Norwegian Pronunciation Course

Vowel U

To pronounce the sound /u/, you need to round your lips and stick them out. You need to lift the center of the tongue and push it a bit forward. The English sound system doesn’t have an exact equivalent of this sound, but the closest sound can be found in the word “new”.


/o/ and /u/

It is important to distinguish between the sound /o/ and /u/.

When you pronounce /o/ you need to round your lips very closely and the back of the tongue should be lifted.

When you pronounce /u/, you don’t have to round your lips as tightly and you lift the center of your tongue and push it a little forward. Sound /u/ feels more frontal in that sense. Compare:


It is important to pronounce these two sounds correctly because some words will have different meanings. Compare the words “do” (toilet) and “du” (you).

Sound /u/ can also be short and long. Let’s practice long sound /u:/:

Jul (Christmas)

Gul (yellow)

Sur (angry)

Tilbud (offer)

Natur (nature)

Bruke (to use)

Kul (cool)

Now let’s practice short /u/:

Munn (mouth)

Full (full; drunk)

Frukt (fruit)

Gull (gold)

Ull (wool)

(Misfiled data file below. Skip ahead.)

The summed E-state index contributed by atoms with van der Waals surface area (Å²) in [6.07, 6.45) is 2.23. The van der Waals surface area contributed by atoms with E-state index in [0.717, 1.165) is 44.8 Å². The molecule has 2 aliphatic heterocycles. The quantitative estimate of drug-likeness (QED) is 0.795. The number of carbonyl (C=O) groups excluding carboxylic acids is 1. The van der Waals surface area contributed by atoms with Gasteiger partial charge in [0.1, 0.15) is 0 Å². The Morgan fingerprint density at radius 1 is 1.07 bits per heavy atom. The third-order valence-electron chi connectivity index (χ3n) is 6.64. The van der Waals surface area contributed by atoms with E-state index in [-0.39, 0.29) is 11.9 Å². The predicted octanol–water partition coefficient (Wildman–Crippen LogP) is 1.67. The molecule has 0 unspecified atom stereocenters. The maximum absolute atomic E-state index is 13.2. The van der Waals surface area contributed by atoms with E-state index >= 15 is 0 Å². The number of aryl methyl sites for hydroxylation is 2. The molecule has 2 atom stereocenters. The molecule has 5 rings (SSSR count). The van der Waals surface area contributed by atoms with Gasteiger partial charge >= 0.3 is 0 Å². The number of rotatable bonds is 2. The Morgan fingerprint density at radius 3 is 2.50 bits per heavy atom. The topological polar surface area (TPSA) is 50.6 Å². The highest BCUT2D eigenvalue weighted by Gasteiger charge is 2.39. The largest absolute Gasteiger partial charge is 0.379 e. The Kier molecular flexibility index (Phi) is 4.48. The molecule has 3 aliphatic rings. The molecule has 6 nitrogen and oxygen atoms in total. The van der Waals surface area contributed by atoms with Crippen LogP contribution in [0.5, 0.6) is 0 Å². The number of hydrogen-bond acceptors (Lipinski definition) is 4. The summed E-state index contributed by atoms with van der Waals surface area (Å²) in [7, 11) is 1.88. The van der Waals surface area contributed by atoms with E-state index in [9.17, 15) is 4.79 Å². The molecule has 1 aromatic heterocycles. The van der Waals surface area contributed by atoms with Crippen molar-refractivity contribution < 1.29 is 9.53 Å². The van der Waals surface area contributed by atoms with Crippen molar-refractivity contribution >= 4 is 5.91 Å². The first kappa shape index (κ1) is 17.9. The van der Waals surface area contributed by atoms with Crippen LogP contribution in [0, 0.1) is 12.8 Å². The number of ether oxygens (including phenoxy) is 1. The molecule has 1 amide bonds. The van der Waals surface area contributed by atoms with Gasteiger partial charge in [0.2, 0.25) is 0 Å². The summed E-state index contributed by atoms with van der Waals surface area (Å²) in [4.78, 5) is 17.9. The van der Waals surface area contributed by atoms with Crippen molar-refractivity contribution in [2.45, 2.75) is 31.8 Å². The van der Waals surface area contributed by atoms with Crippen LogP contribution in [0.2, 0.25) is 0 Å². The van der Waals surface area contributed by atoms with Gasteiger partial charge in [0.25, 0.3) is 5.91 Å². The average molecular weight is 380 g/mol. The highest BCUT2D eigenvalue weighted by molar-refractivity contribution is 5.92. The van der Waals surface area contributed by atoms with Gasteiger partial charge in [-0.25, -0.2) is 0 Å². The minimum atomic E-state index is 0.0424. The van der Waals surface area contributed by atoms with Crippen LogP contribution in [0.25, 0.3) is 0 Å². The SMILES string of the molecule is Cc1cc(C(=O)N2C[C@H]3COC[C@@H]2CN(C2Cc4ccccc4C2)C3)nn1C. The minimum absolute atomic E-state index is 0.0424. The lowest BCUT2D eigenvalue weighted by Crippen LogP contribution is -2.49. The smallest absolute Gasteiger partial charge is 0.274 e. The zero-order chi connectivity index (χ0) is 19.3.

Gruppe (group)

U pronounced as /o/

Sometimes we pronounce U as /o/ when it is a short sound. This happens often when U is before -k with other consonant; before -ks, -kk, -ng, -nk or m. This means that you don’t always have to force yourself to pronounce /u/.

Bukser (pants)

Sukker (sugar)

Juks (cheating)

Dum (dumb)

Munk (monk)

Nummer (number)

Tung (heavy)

Note that we also pronounce lunsj with /ø/ sound. See our lesson on how to pronounce /ø/.


1.Mark the word you hear:

2. Listen and repeat the following sentences:

Tor bor i Sunndal.

Skal du på do?

Mor går på en tung tur.

3. Drag and drop the words into the correct boxes:

0 thoughts on “Vowel U”

  1. Cringing a bit on the do versus du test! And I’m sure there are no jokes based on this at the expense of hapless foreigners! If there aren’t, there definitely should be!

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